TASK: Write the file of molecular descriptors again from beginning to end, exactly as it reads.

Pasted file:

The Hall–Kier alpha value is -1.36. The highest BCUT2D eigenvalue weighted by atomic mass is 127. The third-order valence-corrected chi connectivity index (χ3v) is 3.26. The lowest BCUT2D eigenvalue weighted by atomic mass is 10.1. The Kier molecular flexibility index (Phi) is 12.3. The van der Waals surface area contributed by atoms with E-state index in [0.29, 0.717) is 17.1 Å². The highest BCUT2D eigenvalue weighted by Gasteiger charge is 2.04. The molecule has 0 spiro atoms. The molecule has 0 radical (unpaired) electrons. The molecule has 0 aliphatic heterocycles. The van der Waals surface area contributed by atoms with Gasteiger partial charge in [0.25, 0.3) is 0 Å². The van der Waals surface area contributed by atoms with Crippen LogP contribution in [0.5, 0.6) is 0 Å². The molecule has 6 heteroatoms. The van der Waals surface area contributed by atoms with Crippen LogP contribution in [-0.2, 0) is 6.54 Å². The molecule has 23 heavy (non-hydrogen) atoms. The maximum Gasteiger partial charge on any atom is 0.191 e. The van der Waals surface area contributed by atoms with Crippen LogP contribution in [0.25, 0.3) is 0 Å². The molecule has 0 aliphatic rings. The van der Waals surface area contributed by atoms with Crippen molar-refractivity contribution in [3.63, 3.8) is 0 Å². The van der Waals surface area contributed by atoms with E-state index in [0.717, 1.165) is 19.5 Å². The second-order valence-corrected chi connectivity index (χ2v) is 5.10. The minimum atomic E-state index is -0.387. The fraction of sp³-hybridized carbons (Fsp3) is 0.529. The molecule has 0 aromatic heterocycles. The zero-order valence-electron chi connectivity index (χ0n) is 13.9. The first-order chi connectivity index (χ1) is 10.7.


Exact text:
The Hall–Kier alpha value is -1.36. The highest BCUT2D eigenvalue weighted by atomic mass is 127. The third-order valence-corrected chi connectivity index (χ3v) is 3.26. The lowest BCUT2D eigenvalue weighted by atomic mass is 10.1. The Kier molecular flexibility index (Phi) is 12.3. The van der Waals surface area contributed by atoms with E-state index in [0.29, 0.717) is 17.1 Å². The highest BCUT2D eigenvalue weighted by Gasteiger charge is 2.04. The molecule has 0 spiro atoms. The molecule has 0 radical (unpaired) electrons. The molecule has 0 aliphatic heterocycles. The van der Waals surface area contributed by atoms with Gasteiger partial charge in [0.25, 0.3) is 0 Å². The van der Waals surface area contributed by atoms with Crippen LogP contribution in [0.5, 0.6) is 0 Å². The molecule has 6 heteroatoms. The van der Waals surface area contributed by atoms with Crippen LogP contribution in [-0.2, 0) is 6.54 Å². The molecule has 23 heavy (non-hydrogen) atoms. The maximum Gasteiger partial charge on any atom is 0.191 e. The van der Waals surface area contributed by atoms with Crippen LogP contribution in [0.25, 0.3) is 0 Å². The molecule has 0 aliphatic rings. The van der Waals surface area contributed by atoms with Crippen molar-refractivity contribution in [3.63, 3.8) is 0 Å². The van der Waals surface area contributed by atoms with E-state index in [0.717, 1.165) is 19.5 Å². The second-order valence-corrected chi connectivity index (χ2v) is 5.10. The minimum atomic E-state index is -0.387. The fraction of sp³-hybridized carbons (Fsp3) is 0.529. The molecule has 0 aromatic heterocycles. The zero-order valence-electron chi connectivity index (χ0n) is 13.9. The first-order chi connectivity index (χ1) is 10.7.